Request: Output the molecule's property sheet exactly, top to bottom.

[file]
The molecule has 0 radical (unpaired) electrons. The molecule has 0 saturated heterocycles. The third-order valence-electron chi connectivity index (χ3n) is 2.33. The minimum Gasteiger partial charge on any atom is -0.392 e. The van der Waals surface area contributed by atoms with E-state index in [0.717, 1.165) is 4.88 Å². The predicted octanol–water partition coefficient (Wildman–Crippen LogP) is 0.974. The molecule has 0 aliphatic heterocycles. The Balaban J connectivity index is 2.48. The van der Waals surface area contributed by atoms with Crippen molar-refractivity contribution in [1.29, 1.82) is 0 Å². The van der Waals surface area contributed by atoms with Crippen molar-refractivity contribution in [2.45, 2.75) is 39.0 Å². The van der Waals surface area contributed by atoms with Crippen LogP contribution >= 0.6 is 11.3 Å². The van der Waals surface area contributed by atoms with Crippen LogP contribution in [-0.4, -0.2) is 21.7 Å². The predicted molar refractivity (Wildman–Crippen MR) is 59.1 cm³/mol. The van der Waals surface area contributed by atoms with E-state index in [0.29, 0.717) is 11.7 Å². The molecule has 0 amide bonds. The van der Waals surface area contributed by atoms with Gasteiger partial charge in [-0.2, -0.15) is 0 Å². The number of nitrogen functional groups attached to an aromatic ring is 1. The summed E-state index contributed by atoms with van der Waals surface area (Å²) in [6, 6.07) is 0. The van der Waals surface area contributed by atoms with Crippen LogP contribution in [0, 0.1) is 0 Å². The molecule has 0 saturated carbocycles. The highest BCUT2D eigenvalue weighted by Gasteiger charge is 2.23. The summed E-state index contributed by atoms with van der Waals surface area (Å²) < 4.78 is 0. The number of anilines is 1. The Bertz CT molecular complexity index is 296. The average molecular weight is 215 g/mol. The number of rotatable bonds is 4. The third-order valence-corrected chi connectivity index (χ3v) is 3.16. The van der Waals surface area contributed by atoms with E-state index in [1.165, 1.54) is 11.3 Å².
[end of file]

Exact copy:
The molecule has 0 radical (unpaired) electrons. The molecule has 0 saturated heterocycles. The third-order valence-electron chi connectivity index (χ3n) is 2.33. The minimum Gasteiger partial charge on any atom is -0.392 e. The van der Waals surface area contributed by atoms with E-state index in [0.717, 1.165) is 4.88 Å². The predicted octanol–water partition coefficient (Wildman–Crippen LogP) is 0.974. The molecule has 0 aliphatic heterocycles. The Balaban J connectivity index is 2.48. The van der Waals surface area contributed by atoms with Crippen molar-refractivity contribution in [1.29, 1.82) is 0 Å². The van der Waals surface area contributed by atoms with Crippen molar-refractivity contribution in [2.45, 2.75) is 39.0 Å². The van der Waals surface area contributed by atoms with Crippen LogP contribution >= 0.6 is 11.3 Å². The van der Waals surface area contributed by atoms with Crippen LogP contribution in [-0.4, -0.2) is 21.7 Å². The predicted molar refractivity (Wildman–Crippen MR) is 59.1 cm³/mol. The van der Waals surface area contributed by atoms with E-state index in [0.29, 0.717) is 11.7 Å². The molecule has 0 amide bonds. The van der Waals surface area contributed by atoms with Gasteiger partial charge in [-0.2, -0.15) is 0 Å². The number of nitrogen functional groups attached to an aromatic ring is 1. The summed E-state index contributed by atoms with van der Waals surface area (Å²) in [6, 6.07) is 0. The van der Waals surface area contributed by atoms with Crippen LogP contribution in [0, 0.1) is 0 Å². The molecule has 0 saturated carbocycles. The highest BCUT2D eigenvalue weighted by Gasteiger charge is 2.23. The summed E-state index contributed by atoms with van der Waals surface area (Å²) < 4.78 is 0. The number of anilines is 1. The Bertz CT molecular complexity index is 296. The average molecular weight is 215 g/mol. The number of rotatable bonds is 4. The third-order valence-corrected chi connectivity index (χ3v) is 3.16. The van der Waals surface area contributed by atoms with E-state index in [1.165, 1.54) is 11.3 Å².